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Wednesday, 7 September 2011

Review: Trollhunter (12A) ★★★★
A group of students investigate a series of mysterious bear killings, but learns that there are much more dangerous things going on. They start to follow a mysterious hunter, learning that he is actually a troll hunter.

Since The Blair Witch Project, faux documentaries are now common place in mainstream cinema, readily gobbled up by eager and hungry movie goers.
The success of the Paranormal Activity franchise is testament to this fact. They shouldn't work that well now since everyone knows that they're fake but they continue to do well at the box office none-the-less. Trollhunter will continue this fad but maybe not this original Norwegian film but the obvious upcoming American remake.

At it's core Trollhunter is basically Blair Witch but with Trolls. It doesn't hide from this, in fact in one glaringly obvious nod to Blair Witch the camera focuses on a petrified girl wearing a beanie. No snot nose though. Maybe the reason it feels so good to watch is because of the homage to Blair Witch, but that could be doing the film a disservice as on its own it stands up as a really good, enjoyable piece of work.

The story starts out with three university students making a documentary on bear hunting. After speaking to some local, legal, hunters they're pointed in the direction of the rather strange character Hans who they suspect of illegally hunting and killing bears in their region. Eager for a scoop the students find Hans and start following him hoping to catch him in the act. What they actually end up finding is a lone, Norwegian hero whose sole purpose is to protect Norway from Trolls. Yes, Trolls.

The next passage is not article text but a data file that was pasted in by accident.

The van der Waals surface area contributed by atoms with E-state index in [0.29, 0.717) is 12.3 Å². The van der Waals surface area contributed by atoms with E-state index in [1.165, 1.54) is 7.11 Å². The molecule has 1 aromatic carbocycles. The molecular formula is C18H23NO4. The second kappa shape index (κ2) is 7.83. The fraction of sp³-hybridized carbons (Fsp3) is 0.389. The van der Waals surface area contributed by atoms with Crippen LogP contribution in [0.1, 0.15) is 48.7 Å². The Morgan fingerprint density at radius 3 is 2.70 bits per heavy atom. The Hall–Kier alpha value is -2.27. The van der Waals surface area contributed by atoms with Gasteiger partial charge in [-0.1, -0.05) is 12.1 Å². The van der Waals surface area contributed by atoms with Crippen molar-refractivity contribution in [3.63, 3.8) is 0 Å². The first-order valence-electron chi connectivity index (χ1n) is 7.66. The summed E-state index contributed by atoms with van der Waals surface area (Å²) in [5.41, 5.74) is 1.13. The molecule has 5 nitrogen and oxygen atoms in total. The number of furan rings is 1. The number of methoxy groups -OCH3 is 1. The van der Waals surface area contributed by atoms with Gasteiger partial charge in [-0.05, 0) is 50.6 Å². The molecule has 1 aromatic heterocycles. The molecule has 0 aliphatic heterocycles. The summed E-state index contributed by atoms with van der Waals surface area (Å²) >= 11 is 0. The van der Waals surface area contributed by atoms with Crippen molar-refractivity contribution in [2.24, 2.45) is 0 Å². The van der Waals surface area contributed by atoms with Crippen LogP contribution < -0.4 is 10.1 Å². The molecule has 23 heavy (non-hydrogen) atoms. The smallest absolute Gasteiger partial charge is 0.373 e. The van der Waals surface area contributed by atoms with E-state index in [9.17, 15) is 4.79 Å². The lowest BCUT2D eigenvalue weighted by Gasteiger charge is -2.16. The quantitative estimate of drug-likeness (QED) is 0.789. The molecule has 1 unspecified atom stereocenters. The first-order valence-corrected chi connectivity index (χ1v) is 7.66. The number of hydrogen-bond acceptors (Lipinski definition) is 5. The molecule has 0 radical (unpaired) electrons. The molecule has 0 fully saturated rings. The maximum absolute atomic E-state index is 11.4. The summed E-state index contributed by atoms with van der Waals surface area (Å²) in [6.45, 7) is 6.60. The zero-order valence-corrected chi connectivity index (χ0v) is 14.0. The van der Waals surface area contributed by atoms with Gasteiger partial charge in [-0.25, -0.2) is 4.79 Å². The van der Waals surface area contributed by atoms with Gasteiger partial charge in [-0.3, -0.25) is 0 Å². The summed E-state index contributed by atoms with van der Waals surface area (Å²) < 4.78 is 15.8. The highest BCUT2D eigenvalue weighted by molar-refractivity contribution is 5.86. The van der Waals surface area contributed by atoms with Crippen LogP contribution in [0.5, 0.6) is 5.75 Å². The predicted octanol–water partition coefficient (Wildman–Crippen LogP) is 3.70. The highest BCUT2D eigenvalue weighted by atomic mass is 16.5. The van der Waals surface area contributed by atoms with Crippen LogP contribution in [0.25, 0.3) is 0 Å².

What follows is a series of adventures, spread across several regions of Norway, with Hans doing battle with each Troll specific to said region. Some have three heads, one actually does live under a bridge and then there's the big bad one that starts to drive the narrative of the story.

What made the film most enjoyable for me was the character of Hans. He really is the Norwegian equivalent of Quint from Jaws. Gruff, unpleasant to be around but at his heart a hero. Hans really appears to be fearless in his job, taking on all manner of Trolls armed with an ultraviolet light that shoots pulses of light like some silent shotgun. In one awesome scene he dresses like the black night from Monty Python's Holy Grail and takes on a troll three times his size with only a syringe. The man is made of steel, literally.

It's around Hans where the story finds its central pivot, each scene being more crazy and outlandish than the last but having him to rely on to bring gravitas back to the viewer. You start to feel for Hans once he starts to open up about his long career and really connect, I can't praise the actor enough for his take on the character. Truly awesome stuff.

This film is getting some good visibility on TV channels such as E4 and at numerous film festivals but I fear it may go unwatched by many until the inevitable American remake comes around. Its a shame because this should be seen by many more people and shows how to make a real, engrossing faux documentary. Para'snoremal' Activity take note - you could learn a lot from our Scandinavian cousins.


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